This Week's Sermon

Pastor Wagner

“Pushing the Envelope”
Sermon on Sunday, April 11, 2021
Based on John 20: 19-31


Dear church,

Thomas was pushing the envelope in the days after the Resurrection. He decided he was not going along with this picture-perfect narrative advanced by all of his friends. The way they talked about Jesus being alive made him suspicious: an empty burial place, a man whom some described as an angel; appearances of the risen Christ all over the place, each with a different description… All of that sounded too good to be true to this disciple. And we all know the old adage that if something sounds too good to be true, it probably isn’t true. If someone, out of the blue, sends you a text message on your cell phone suggesting that you won a big prize at Amazon or Walmart, it’s probably a scam, a way to get access to your data. That’s the world we live in. Beware of scams, be very, very careful!    

 So, as people who are getting used to using a “BS” detector every day, we can relate to Thomas’s skepticism in the wake of Easter. What’s more, we know of our own capacity to deceive ourselves. It happens. In order to believe or justify something that’s important to us, we will often make all kinds of rational adjustments and stretch our arguments quite a bit. Nobody is entirely exempt from that, certainly not ordinary people.  But even the most rational, scientific people with Ph.D.’s may fall victim to the same bias. It happens. In some cases, they will set up experiments in such a way that it will almost certainly prove their preconceived point, but not necessarily lead to the truth. Well, Thomas pushed for the truth. He wanted to know “IT”. This disciple, nicknamed Didymus, wanted to get to the bottom of it. I wonder whether, as a twin brother, he had learned to separate himself from his twin sibling the hard way, carving out his own identity against competition, making him just a bit bolder than most people. But I will stop psychoanalyzing here…   

 I imagine Thomas thought he was doing a service to God and to his community by asking questions nobody dared to ask amid all the excitement. Questions like: was the person you saw really Jesus? Then he should have significant scars on his hands and feet. Or the simpler version of the same question: what you saw, was that perhaps a ghost, an illusion? Didn’t you say the door was locked when he came in? Thomas didn’t know about the brain science behind such hallucinations, which can feel very real to those who experience them, but he simply knew that it is possible that the mind plays tricks on you. And he says, “Unless I touch him and put my hands in his wounds, I can’t believe this!”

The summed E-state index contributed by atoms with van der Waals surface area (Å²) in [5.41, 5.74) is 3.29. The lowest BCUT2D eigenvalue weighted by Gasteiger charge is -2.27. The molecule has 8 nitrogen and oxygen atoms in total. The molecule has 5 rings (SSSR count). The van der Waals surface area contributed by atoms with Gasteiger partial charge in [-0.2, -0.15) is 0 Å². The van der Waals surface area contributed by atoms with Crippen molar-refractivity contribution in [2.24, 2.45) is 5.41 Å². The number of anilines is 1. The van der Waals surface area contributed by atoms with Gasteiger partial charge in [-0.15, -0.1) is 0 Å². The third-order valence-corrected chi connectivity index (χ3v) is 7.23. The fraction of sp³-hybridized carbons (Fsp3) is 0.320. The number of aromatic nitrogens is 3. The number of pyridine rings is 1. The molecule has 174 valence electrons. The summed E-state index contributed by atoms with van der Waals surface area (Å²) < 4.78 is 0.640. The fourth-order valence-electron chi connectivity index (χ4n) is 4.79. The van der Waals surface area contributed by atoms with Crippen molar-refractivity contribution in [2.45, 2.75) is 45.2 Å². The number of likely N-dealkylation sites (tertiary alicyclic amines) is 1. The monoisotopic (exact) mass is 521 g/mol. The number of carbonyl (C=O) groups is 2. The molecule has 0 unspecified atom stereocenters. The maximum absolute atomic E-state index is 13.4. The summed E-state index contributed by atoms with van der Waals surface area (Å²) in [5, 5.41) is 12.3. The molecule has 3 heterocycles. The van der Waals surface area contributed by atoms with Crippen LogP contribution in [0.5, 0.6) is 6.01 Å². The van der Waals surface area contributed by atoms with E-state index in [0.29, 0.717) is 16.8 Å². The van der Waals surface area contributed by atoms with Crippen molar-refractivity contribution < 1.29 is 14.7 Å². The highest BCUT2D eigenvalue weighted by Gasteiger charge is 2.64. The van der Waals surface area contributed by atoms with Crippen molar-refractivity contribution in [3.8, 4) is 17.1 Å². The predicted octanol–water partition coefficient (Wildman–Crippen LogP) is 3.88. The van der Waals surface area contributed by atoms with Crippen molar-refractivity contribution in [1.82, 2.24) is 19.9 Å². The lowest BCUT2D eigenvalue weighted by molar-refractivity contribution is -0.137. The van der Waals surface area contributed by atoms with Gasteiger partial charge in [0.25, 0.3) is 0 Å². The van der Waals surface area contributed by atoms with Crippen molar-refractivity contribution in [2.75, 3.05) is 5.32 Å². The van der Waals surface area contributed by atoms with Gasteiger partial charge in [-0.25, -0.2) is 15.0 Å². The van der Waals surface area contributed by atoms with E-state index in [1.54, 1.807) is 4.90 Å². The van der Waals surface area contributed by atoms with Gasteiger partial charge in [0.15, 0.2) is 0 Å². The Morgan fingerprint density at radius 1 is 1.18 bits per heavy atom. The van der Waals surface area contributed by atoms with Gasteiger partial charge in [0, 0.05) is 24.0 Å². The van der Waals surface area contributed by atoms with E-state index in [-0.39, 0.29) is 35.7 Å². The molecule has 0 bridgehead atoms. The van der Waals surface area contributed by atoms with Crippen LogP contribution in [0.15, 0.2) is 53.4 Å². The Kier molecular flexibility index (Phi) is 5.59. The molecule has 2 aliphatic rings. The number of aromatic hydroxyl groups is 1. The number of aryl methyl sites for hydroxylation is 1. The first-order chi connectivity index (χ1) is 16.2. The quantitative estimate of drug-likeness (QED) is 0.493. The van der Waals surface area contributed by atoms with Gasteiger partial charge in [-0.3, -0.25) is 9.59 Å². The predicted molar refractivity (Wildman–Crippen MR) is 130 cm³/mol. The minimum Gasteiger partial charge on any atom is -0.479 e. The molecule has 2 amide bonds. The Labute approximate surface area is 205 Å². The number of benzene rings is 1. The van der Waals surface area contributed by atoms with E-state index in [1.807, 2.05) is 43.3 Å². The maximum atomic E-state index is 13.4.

The approach Thomas took is not surprising to us. In fact, I know a lot of people who say Thomas is their favorite disciple precisely because he pushes the envelope. He may as well be the patron saint of the scientific age, an era when people are looking for proof and evidence all the time. What may be more surprising to people in our century is the fact that there was only one Thomas among twelve disciples. Of course, that’s because he wasn’t there when Jesus appeared to the disciples for the first time. Not sharing the same experience gave him a disadvantage or maybe it was an advantage… He kept a more objective view of things and could not be accused of getting caught up in the emotional mush of the moment.

 The way this gospel story ends is very interesting and inspiring to me. Here is why… In the end, this story has a double message. The first part of it tells us implicitly that, if we seek the truth, if value what’s real, in religion or in any other aspect of life, our tough questions will likely lead us to clearer and better answers. When Thomas finally encounters Jesus and is given “proof” he comes up with a most beautiful proclamation, “My Lord and my God.”  He would have never gotten there had he not pushed the envelope. On the other hand, Jesus is very clear that faith is not based on proof or what we perceive with our senses. He tells Thomas at the end of this passage, “Because you have seen me, you have believed; blessed are those who have not seen and yet have believed.” Our Lord emphasizes something the mystics of all time emphasized consistently: you will see more when you close your eyes. And we all know the quote from Helen Keller who was born blind: “The best and most beautiful things in the world,” she says, “cannot be seen or even touched – they must be felt with the heart.”

 We have often, too often, made the assumption that religion is about things we don’t see and science is about things we can see and prove. And that’s wrong. Religion is also about things we can see and touch and hear, such as a beautiful sunrise or Thomas touching the very real body of the risen Christ and his wounds. If you go deeper in faith and religion, however, you will come across things and concepts that can’t be seen, only felt, but they are without a doubt real. The same is actually true for science. The deeper discoveries of science are invisible to the naked eye. But that’s for another day.  For today, contemplate Helen Keller’s word: “The best and most beautiful things in the world cannot be seen or even touched – they must be felt with the heart.”